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It may be antiquated now, but the old pearl of wisdom: “Don’t sit too close to the TV” was good advice in the 1960s

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Parents have a bunch of catchphrases.

Things like, “Don’t eat with your mouth open” or “Don’t run with scissors." Another one you might recognize is “don’t sit too close to the TV; it’ll hurt your eyes." But it turns out that the science behind that one isn’t actually true—at least, not anymore. Your eyes might start to feel tired, but the TV won’t actually hurt them.

That idea came from some faulty televisions back in the late 1960s. About 50 years ago, General Electric accidentally released a line of color televisions that emitted X-rays from 10 to 100,000 times more than was considered safe. Talk about a manufacturing flaw.

Like most other old, boxy TVs, the GE ones used cathode ray tubes, or CRTs, to generate a picture. Inside the glass vacuum tubes, electrons were fired at a screen covered in red, green, and blue phosphors, a type of material that glows when hit by something like electrons. And when fast-moving electrons strike something in a vacuum, it generates X-rays.

To protect people from this radiation, engineers mixed lead into the glass ray tubes— but this batch of GE televisions was produced with faulty tubes. Two pieces were misaligned, which meant that the X-rays were deflected out of the bottom of the TV set and toward the ground right under the television, where some kid was probably singing along to The Flintstones theme song. A recall notice estimated that sitting under the TV for a total of 40 hours would expose someone to so much radiation that their skin would turn red and painful.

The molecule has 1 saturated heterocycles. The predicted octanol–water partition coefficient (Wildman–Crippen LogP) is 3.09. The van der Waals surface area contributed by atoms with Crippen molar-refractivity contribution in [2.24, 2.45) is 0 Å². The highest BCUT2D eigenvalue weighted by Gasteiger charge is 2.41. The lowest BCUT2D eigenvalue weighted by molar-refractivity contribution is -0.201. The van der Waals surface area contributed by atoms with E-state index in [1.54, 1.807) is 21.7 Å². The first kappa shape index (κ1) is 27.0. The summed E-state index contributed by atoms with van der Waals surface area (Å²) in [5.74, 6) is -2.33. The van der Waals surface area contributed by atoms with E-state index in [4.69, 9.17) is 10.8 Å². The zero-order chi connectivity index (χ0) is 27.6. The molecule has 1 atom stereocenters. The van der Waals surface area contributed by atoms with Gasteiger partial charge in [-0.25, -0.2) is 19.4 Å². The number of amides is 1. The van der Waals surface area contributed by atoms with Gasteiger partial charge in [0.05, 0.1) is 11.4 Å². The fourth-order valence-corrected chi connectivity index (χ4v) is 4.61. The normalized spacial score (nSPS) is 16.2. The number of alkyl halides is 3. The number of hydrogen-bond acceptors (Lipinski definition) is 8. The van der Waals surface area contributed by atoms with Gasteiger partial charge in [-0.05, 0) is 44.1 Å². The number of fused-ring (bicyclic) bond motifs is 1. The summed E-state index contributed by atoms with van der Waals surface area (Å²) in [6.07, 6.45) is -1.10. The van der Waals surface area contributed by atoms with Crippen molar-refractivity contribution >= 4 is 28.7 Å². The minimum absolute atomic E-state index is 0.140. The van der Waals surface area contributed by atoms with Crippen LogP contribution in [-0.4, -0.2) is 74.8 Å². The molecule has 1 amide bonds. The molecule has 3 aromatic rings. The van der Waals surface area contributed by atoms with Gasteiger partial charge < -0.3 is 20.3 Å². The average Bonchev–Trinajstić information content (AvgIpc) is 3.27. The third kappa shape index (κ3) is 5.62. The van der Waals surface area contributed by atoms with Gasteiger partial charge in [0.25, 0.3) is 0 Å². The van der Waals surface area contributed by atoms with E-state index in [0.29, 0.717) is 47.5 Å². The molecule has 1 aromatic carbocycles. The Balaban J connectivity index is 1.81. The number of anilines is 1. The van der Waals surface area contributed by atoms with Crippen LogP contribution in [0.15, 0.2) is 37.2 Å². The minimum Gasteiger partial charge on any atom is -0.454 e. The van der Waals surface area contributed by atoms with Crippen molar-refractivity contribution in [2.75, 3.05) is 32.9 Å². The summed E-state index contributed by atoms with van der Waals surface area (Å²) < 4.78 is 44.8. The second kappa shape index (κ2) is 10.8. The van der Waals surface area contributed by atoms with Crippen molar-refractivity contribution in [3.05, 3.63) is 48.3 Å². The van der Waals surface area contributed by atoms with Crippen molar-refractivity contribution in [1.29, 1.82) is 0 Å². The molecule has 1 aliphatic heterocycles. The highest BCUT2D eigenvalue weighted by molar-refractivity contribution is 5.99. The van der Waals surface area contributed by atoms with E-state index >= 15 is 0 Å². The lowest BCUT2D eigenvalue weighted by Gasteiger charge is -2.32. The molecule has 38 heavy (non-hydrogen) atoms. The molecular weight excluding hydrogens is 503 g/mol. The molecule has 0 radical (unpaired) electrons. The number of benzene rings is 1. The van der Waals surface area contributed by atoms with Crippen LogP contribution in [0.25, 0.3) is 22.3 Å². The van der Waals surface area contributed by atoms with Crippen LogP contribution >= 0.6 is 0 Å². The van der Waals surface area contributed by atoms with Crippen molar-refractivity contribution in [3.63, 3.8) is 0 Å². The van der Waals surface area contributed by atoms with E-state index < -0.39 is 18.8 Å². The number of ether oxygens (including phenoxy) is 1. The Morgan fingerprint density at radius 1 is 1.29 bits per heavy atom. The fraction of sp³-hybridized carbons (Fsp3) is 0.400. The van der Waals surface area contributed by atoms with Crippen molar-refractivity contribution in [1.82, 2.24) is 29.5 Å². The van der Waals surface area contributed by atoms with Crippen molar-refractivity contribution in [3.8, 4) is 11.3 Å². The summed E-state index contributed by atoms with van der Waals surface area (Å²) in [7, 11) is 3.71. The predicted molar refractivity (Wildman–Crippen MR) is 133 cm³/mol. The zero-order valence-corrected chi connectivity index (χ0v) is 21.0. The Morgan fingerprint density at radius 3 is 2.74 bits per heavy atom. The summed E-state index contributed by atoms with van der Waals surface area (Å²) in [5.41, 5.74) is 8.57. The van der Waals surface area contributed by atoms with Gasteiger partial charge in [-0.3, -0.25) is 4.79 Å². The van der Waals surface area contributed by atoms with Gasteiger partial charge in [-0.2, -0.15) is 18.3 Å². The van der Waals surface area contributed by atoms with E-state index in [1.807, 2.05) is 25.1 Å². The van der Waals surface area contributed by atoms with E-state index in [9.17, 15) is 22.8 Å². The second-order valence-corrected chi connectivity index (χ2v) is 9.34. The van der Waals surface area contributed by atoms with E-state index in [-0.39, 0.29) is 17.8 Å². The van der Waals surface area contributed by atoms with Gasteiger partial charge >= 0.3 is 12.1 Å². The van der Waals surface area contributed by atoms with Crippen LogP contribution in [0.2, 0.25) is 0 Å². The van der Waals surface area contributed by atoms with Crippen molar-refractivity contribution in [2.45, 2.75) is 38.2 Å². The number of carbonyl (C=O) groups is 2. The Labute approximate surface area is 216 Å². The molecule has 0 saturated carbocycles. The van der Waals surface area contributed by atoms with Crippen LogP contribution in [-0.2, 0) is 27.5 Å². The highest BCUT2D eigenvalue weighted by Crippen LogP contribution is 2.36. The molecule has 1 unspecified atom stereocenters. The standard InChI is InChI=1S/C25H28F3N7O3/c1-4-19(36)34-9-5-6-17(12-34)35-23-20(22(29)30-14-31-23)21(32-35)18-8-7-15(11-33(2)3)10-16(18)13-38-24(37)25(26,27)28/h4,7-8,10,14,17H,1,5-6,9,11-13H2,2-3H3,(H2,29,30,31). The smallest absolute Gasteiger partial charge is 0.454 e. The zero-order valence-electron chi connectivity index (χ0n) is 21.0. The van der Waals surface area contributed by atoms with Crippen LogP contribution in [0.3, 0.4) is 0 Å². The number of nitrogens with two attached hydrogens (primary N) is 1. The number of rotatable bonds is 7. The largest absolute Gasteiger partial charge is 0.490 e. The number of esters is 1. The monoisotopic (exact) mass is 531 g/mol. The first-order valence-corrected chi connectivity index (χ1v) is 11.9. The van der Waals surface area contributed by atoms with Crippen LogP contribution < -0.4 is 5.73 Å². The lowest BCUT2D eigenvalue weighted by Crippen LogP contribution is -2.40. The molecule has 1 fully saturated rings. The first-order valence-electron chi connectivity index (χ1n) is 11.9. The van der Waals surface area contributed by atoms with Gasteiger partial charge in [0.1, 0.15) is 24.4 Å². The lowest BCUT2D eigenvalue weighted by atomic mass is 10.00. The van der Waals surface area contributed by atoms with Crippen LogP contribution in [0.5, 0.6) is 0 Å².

Which is... not great. But the good news is it doesn’t seem like anyone was hurt. Thankfully, modern LCD TVs don’t emit harmful radiation at all, so you can sit as close as you want.

But if you do spend too much time binging Netflix, you might still develop a headache. If you stare at the TV—or basically anything, including a book or your smartphone—for too long, you can tire out the muscles in and around your eyes and develop eye-strain. After a while, whatever you’re staring at will start to get wobbly and fuzzy, and you might get a headache or feel tired.

Fortunately there’s an easy fix: Go do something else, or at least just look away for a few seconds. Now, kids can focus on things close up much better than adults can without developing eye-strain, which is why they tend to get in the habit of sitting super close to screens—like televisions. And, in the 1960s, that might have been a problem.

But today, kids won’t get radiation burns by doing it, no matter what their parents say. So the next time you’re in the mood for a vintage movie marathon, you can sit wherever you’d like. But when Netflix asks you if you’re still watching, it might be time to give your eyes a break.

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